Government


In the planning process, social media talk is often cheap

People who testify at long public hearings or write letters aren't the only ones with opinions about important planning issues. A lot of conversation happens online, on Twitter and blogs, but commissions that make decisions often don't see or consider this kind of public opinion. How can the old, formal processes mesh with new ways of communicating?

Last summer, the National Capital Planning Commission and the DC Office of Planning analyzed the District's height limits in a report requested by Congress. Residents joined in a spirited conversation, not only about the shape and form of the nation's capital, but also about the future of our city.

District residents, local stakeholders, and citizens across the nation voiced strong opinions on both sides of the issue. I was responsible for designing NCPC's process for engaging with residents and stakeholders, and reviewing their feedback. I found a big divide between those who participated online versus in person.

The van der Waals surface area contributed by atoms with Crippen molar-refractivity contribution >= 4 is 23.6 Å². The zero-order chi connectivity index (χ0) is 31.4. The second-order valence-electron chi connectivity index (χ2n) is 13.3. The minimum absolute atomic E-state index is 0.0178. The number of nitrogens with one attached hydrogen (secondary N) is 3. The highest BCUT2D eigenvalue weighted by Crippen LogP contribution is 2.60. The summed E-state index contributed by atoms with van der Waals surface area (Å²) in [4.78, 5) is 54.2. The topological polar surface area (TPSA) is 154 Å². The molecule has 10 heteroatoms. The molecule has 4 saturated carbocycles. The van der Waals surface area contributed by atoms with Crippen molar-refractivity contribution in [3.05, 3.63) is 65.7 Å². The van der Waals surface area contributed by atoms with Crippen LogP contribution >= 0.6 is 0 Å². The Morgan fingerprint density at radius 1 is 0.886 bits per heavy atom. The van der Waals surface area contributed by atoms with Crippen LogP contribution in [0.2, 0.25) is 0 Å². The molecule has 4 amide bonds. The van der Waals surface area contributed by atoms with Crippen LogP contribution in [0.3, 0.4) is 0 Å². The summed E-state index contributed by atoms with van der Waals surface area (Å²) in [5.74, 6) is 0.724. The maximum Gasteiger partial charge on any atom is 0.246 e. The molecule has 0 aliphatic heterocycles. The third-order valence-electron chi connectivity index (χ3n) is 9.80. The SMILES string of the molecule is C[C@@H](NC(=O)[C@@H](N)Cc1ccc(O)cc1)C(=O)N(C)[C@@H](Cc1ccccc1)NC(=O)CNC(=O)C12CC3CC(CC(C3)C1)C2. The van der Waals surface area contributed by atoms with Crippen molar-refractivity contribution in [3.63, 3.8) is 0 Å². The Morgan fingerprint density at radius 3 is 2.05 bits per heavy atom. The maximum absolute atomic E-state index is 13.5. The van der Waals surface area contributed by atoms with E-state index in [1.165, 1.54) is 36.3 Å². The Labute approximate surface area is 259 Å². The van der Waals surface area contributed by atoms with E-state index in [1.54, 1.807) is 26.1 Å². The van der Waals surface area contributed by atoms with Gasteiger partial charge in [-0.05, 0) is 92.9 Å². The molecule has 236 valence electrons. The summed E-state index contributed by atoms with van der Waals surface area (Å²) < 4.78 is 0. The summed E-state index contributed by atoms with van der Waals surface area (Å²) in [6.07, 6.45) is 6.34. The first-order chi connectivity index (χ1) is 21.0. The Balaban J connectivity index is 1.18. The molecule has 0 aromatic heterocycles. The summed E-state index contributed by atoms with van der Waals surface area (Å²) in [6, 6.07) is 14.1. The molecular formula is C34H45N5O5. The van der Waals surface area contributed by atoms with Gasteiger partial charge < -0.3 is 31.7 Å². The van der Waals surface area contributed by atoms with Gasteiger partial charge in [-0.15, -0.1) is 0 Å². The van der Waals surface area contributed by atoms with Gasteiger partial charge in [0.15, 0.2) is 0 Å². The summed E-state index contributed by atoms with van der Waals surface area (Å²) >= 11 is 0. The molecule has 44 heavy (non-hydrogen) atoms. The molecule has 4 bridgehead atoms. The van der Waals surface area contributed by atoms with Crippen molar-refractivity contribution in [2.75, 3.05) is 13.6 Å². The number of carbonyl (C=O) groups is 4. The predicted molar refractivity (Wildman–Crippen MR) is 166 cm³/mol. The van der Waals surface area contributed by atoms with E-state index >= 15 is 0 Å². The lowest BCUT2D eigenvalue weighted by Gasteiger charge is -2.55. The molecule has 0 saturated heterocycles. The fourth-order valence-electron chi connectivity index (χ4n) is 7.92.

Those who attended public meetings, submitted letters, or delivered testimony generally opposed changes to the federal law. Meanwhile, those who spoke up on social media like Twitter and blogs such as this one were more open to exploring opportunities for strategic changes.

However, at the end of the day, only comments we received through the NCPC website or in person at hearings could shape our work as planners and be passed along to members of the Commission to inform their decisions. The people who spoke up online, other than through the project's website, weren't part of the formal process and didn't get the same weight.